Service Canada & 1 800 Canada Employee Scams
You should be vigilant when any person claiming to be a Service Canada or 1 800 O-Canada employee contacts you in a way that you are usually not contacted by the federal government. These emails, text messages, letters and calls (including recorded messages) may be fraudulent.
This could include:
- requests for personal information by telephone, email or text:
- Social Insurance Number
- Credit card number
- Bank account number
- Passport number by telephone, email or text
- notifications that attempt to complete a financial transaction, such as messages requesting to click on hyperlinks to:
- deposit benefits
- pay taxes
- 1 800 O-Canada is a general information service and does not usually make unsolicited attempts to contact Canadians.
- Service Canada and 1 800 O-Canada only send information you have requested and only send notifications through services to which you have signed up.
Confirm if Service Canada contacted you by mail
- Service Canada usually sends mail in beige envelopes. However, temporarily, we may send you mail in white envelopes. New
- All envelopes containing official documents from Service Canada will feature the official Canada wordmark.
If you are concerned about the legitimacy of any Service Canada mail, you can contact:
- the program or services that tried to reach you
- 1 800 O-Canada (1-800-622-6232)
- TTY: 1-800-926-9105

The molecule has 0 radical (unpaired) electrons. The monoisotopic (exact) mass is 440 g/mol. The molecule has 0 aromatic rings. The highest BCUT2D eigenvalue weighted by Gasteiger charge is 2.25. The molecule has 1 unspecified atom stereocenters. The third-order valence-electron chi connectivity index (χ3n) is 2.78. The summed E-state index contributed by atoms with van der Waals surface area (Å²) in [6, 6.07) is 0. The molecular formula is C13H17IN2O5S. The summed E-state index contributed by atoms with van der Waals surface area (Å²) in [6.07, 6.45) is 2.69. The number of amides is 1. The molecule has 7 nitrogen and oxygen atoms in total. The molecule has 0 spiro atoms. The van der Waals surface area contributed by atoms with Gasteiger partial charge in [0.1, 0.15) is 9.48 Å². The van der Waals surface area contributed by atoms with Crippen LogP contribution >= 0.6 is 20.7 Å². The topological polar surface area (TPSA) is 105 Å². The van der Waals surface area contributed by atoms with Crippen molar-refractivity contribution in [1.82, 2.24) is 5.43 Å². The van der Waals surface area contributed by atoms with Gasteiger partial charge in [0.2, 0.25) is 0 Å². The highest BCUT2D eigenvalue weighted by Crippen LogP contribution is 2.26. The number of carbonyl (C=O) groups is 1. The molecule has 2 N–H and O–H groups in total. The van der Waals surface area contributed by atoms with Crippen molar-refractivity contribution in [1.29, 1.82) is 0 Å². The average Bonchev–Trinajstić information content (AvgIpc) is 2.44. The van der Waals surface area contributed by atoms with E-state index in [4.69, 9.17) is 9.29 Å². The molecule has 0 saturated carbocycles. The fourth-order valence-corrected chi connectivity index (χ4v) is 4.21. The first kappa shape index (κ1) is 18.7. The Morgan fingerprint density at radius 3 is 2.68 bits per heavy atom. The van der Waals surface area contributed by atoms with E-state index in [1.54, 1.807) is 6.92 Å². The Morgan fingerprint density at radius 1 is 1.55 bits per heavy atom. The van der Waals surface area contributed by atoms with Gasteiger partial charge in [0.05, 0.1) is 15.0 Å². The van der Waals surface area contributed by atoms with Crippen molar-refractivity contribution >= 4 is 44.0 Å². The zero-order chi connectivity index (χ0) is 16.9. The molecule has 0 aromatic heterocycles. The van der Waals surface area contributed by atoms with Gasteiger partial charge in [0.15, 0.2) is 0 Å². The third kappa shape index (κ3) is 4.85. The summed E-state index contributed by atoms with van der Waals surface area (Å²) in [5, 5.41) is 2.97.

Confirm if Service Canada contacted you by phone calls, texts and emails
- If someone who claims to be a Service Canada employee has reached out to you, contact 1 800 O-Canada (1-800-622-6232). An agent will refer you to the program or service that tried to reach you so that you can get more information.
- If the person who contacted you claimed to be an investigator, the agent will verify whether their name is on the list of Service Canada investigators.
- As required, the agent will refer you directly to the program or service that tried to reach you so that you can obtain more information.
How to protect yourself from identity theft
- Caller ID is a useful feature, but criminals can alter the information it displays. Never use only the displayed information to confirm the identity of the caller, whether it be an individual, a company or a government entity
- Be suspicious if an individual ever asks you to pay taxes or other fees via an email, a call or text message
- Keep your access codes, user ID, passwords and PINs secret
- Keep your address current with all government departments and agencies
- Before supporting any charity, find out if the charity is registered. You should also obtain information on the way it does business
- Be careful before you click on links in any email you receive. Some criminals may be using a technique known as phishing to steal your personal information when you click on the link
- Protect your Social Insurance Number. Do not use it as a piece of ID. Never reveal it to anyone unless you are certain the person asking for it is legally entitled to that information
- Pay attention to your billing cycle and ask about any missing account statements or suspicious transactions
- Shred unwanted documents or store them in a secure place. Make sure that documents with your name and SIN are secure
- Immediately report lost or stolen credit or debit cards
- Carry only the ID you need
- Do not write down any passwords or carry them with you
- Ask a trusted neighbour to pick up your mail when you are away or ask the post office to place a hold on delivery
Report a scam or a fraud
- If you suspect you may be the victim of fraud, contact your local police service.
- You can also ask for help from the Canadian Anti-Fraud Centre online or by calling 1‑888-495-8501.
- Report the theft of your Social Insurance Number (SIN) by contacting Service Canada at 1-866-274-6627.